Archive for September 21st, 2009

seathumbed leaves: a Wales visitation with the Thomases

The love that M. Wynn Thomas and I share for Walt Whitman crosses oceans. His latest book on Whitman (Transatlantic Connections: Whitman U.S., Whitman U.K.) is an energetic and provocative exploration of the remarkable endurance and continued influence of the poet’s work, breaking boundaries of space and time. Wynn’s Lunar Light of Whitman’s Poetry helped set me on my Whitmanic path in graduate school, and I now recommend this illuminating and passionate portrait of Walt to my own students. When I met Wynn in person this June at the Transatlantic Whitman Symposium, I was pleased and awed to experience the power and connectivity I so keenly feel in his writings. The graduate students attending the session, too, were visibly moved by his fierce dedication to studying, teaching, discussing, and loving Walt Whitman.

Catching up at one of the conference’s many after-hours gatherings, Wynn and I found we shared a similar devotion to teaching as well as dedicated passions to our hometowns. Wynn has been living and teaching in Swansea most of his life—which means that he’s been living with Dylan Thomas. Though Wynn admitted that he had never wanted to teach a single author course on Dylan (though he’s led several Whitman seminars), he knows the poet as a neighbor, a ghost, an obsession, a symbol. Wow, I said shyly. If you show me your Dylan’s Swansea, I’ll show you my Whitman’s New York.

Dylan Thomas stagger-danced back into my life this spring, when I decided to include him in my NYU-London seminar, “Bohemian Ink, Beginnings to Beats.” Our final session focused on Dylan’s poetry and love letters (Kerouac’s scroll, on exhibit in the UK for the first time through January 2009, prompted us to read On the Road first)— and as I attempted to wrestle down a few ideas for class, I realized how challenged I was by these rich and highly crafted poems. It was slippery, shimmery stuff, and I needed and wanted to spend more time with it. So Dylan stayed with me through the summer in Whitman’s New York (accompanying me more than once on strange and sad pilgrimages to the White Horse Tavern, where according to urban legend he drank himself to death in 1953) and then back over to the U.K. in August. Of course I had to write to Wynn. Could I take him up on his offer for a Dylan Thomas tour of Wales? Might we really be able to see the house where everything started, hunchbacked Cwmordin Park—maybe even the boathouse at Laugharne, about an hour’s drive west of Swansea? While New York had spelled the end of Dylan Thomas, Wales was the place where he had written best (and most). And M. Wynn Thomas was the person who could best explicate and demonstrate the importance of this place for this poet.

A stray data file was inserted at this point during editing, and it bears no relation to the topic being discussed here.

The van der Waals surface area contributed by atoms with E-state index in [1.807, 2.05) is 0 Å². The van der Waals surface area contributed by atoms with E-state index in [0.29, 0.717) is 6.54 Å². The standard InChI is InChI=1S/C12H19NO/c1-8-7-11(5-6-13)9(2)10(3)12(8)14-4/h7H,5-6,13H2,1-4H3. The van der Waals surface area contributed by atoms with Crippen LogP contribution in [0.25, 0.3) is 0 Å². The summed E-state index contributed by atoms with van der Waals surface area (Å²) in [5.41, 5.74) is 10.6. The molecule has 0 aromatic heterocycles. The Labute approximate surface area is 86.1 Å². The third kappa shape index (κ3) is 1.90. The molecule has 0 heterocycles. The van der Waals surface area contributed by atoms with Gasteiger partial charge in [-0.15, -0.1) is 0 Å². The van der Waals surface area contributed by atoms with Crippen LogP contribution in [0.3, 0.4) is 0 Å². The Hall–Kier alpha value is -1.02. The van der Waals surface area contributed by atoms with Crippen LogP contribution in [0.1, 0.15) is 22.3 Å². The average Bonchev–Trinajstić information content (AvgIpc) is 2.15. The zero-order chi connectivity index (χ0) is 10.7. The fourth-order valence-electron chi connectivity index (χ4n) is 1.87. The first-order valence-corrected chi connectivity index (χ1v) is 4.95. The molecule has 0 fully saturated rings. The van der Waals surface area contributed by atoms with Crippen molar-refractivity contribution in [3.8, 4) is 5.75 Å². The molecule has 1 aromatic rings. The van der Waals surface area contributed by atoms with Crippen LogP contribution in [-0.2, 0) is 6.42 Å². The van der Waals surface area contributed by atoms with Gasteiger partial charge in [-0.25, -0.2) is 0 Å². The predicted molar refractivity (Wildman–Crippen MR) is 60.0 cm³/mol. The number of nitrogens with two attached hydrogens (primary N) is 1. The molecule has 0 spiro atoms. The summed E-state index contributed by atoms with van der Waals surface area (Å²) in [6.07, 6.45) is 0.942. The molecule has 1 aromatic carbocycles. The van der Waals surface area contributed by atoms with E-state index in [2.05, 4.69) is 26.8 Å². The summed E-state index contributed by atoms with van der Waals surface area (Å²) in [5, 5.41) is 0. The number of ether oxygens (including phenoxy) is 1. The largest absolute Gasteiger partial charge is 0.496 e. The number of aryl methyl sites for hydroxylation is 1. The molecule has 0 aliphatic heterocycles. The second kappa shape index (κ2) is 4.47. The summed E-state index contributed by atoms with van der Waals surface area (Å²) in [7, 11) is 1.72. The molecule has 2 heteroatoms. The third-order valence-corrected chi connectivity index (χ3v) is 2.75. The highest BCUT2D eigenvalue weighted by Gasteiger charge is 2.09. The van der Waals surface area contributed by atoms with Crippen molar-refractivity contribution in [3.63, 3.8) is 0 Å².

On the morning of August 11, Wynn greeted me warmly at Swansea’s busy train station—and was hailed in turn by several passers-by as we crossed the High Street to the parking lot. It was a wonderful, breathless thing, to drive with Wynn through streets he knew and loved so well. He chatted easily about Swansea’s troubled history, and pointed out several Dylan-related sites that no longer are. The Blitz had ripped through Swansea’s heart, so instead driving by Dylan’s Kardomah Café we past Castle Street’s bland 1950s structures and big parking lots. The streets teemed with life, though—mothers and children, old folks and droves of students. And when Wynn brought me to the top of Townhill, the city looked like a British version of the Bay of Naples—shinier with industry, perhaps, but just as beautifully situated around the curve of Swansea Bay.

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21

09 2009


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